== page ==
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Topic: Need help finding the Best Rondo

  1. #1

    Need help finding the Best Rondo

    Hello fellow composers,

    I'm currently a music student taking an analysis course, to which our next assignment is to analyze a piece in the form of a Rondo, and I have yet to gain enough music experience to weed through the masses of music and find a gem. Does anyone have any recommendations of good pieces in Rondo form?

    Sure, I could go to my library and take the first book of Mozart piano pieces and find a Rondo that will fulfill the requirement, but if I'm going to be spending time analyzing a piece, I would love to gain some new insight into composition in the process. So I'm wondering if anyone can help narrow down or focus my search to "the best of the Rondo."

    I know this is a weird question to ask, but I am very impressed with the quality of musicianship here and just had to post.

    Thanks in advance for your help,

  2. #2

    Re: Need help finding the Best Rondo

    The last movement of the Beethoven Violin Concerto is a fine example of rondo form.

    If you want something more modern, Berthold Goldschmidt wrote a stand alone work titled Rondo (that is, of course, in rondo form) which also happens to be for violin and orchestra.

  3. #3

    Re: Need help finding the Best Rondo

    Fur Elise is in rondo form (abaca)

  4. #4

    Re: Need help finding the Best Rondo

    Some ideas:

    I love the Rondo in C minor for piano by Mozart. A beautiful piece, but might take long to analyze since it lasts around 10 minutes and lots of notes.

    There is also a small rondo Beethoven wrote when he was very young that is worth looking at. It is such a wonderful and fun piece of music. It is called Rondo a Capriccio Op. 129 ("Rage Over a Lost Penny"). Evgeny Kissin has recorded a great version of this very difficult piece. Smile comes on the face of anyone who hears it.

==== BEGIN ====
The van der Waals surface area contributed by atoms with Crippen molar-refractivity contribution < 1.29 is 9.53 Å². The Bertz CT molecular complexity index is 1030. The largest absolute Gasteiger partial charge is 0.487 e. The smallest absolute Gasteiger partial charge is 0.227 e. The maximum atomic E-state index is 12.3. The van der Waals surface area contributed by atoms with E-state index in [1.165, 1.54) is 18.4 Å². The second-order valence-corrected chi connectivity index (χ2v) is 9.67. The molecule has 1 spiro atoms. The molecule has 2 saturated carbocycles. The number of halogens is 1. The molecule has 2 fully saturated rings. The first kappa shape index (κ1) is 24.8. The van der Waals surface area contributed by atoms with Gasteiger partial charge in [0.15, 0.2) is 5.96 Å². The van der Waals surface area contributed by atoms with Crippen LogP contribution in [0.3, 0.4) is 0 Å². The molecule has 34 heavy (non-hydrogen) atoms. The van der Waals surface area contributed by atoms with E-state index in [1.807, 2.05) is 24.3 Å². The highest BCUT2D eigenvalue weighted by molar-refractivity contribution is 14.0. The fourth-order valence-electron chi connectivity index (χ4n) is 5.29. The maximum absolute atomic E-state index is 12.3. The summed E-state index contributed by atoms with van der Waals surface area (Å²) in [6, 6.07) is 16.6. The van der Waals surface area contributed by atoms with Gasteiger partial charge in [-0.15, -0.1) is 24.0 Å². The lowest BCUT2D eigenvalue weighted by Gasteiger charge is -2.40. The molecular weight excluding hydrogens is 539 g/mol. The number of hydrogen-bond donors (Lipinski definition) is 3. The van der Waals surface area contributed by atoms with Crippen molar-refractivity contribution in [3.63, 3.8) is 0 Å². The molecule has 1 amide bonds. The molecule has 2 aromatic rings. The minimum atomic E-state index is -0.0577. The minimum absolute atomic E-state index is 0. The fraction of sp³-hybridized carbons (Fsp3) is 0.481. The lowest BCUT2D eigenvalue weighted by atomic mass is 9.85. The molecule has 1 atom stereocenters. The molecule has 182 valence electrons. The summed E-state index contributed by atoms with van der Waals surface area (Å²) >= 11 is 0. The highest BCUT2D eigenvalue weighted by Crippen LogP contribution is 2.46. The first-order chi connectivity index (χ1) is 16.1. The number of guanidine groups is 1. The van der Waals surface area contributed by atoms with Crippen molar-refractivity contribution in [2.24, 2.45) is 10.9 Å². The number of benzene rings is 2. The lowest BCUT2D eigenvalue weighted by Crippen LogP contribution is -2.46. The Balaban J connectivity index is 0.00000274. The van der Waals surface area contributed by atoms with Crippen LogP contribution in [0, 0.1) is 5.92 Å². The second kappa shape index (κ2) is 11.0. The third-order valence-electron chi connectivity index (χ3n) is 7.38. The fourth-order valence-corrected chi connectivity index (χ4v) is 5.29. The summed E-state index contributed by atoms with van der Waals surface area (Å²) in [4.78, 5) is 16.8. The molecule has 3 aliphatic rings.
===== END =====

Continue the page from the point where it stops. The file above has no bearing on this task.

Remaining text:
Personnally, if I had to analyze a Rondo, I would probably go with one of these two.

    And if you want to have a little fun, there's always the Blue Rondo a la Turk by Dave Brubeck Quartet.

    Good luck!
    Martin Lachance, Composer

  5. #5

    Re: Need help finding the Best Rondo

    The first movement of Bartok's Sonata for 2 Pianos and Percussion is in a kind of Rondo form, although, as with everything Bartok does, the form is rather clever and wouldn't be as obvious to analyse as Mozart or Beethoven.

  6. #6
    Senior Member
    Join Date
    Jul 2004
    Calgary, Alberta, Canada

    Re: Need help finding the Best Rondo

    The finale of Stravinsky's Octet for winds is also a great example of twentieth century Rondo form. Also, check out some Shostakovich string quartets for Rondo's in addition to the above mentioned Beethoven and Mozart. Final movements of classical concerti are usually in Rondo form, one of my favourites being the Emperor by Beethoven (though as always, Beethoven "pushes" the form beyond previous expressions of it). For clarity I would opt for early Beethoven or Mozart (or Haydn) even though everything I have mentioned is worth studying it may be best to start with the most clearly "academic" rondo form.

    Good luck,


  7. #7

    Re: Need help finding the Best Rondo

    Last movement of Beethoven's Symphony No.2 in D is a rewarding piece to spend time with too.


  8. #8

    Re: Need help finding the Best Rondo

    A traditional favorite from Mexico called "La Raspa". It's under 2 minutes.

  9. #9

    Re: Need help finding the Best Rondo

    Well, classical Rondo was actually the result of the French Rondeau, which was already used by Guillaume de Machault in 14th century.

    It's funny how Beethoven used the Rondo form a lot in his earlier works, almost abandoning it later.

    Strauss' Till Ulenspiegel is a great example, and so is the finale of Mahlers' 5th.

  10. #10
    Senior Member
    Join Date
    Nov 2004
    between this place and that place

    Re: Need help finding the Best Rondo

    hmm the last movement of this string quartet I am composing will be a Rondo.
    Really though Rondos? There are those Rondos that are totally perfect in form do you want to study that, or do you want to see how the form is pushed but still a Rondo? I would first study Mozart for form then go on to Romantic period and then away from it. Schubert did large Rondo Form...a Lot of Jazz is Rondo Form ahh hell most if not all of it is, it's great for Jazz, see C part is the solo improvisation part. Anywayz start small man Typical Classical Rondos then study what they did after it

    study ABACA then go crazy with codas, intros, larger varations of the A and B, etc....
    All I can Say is...HA!...HA!...HAAAAAAA!!!!!

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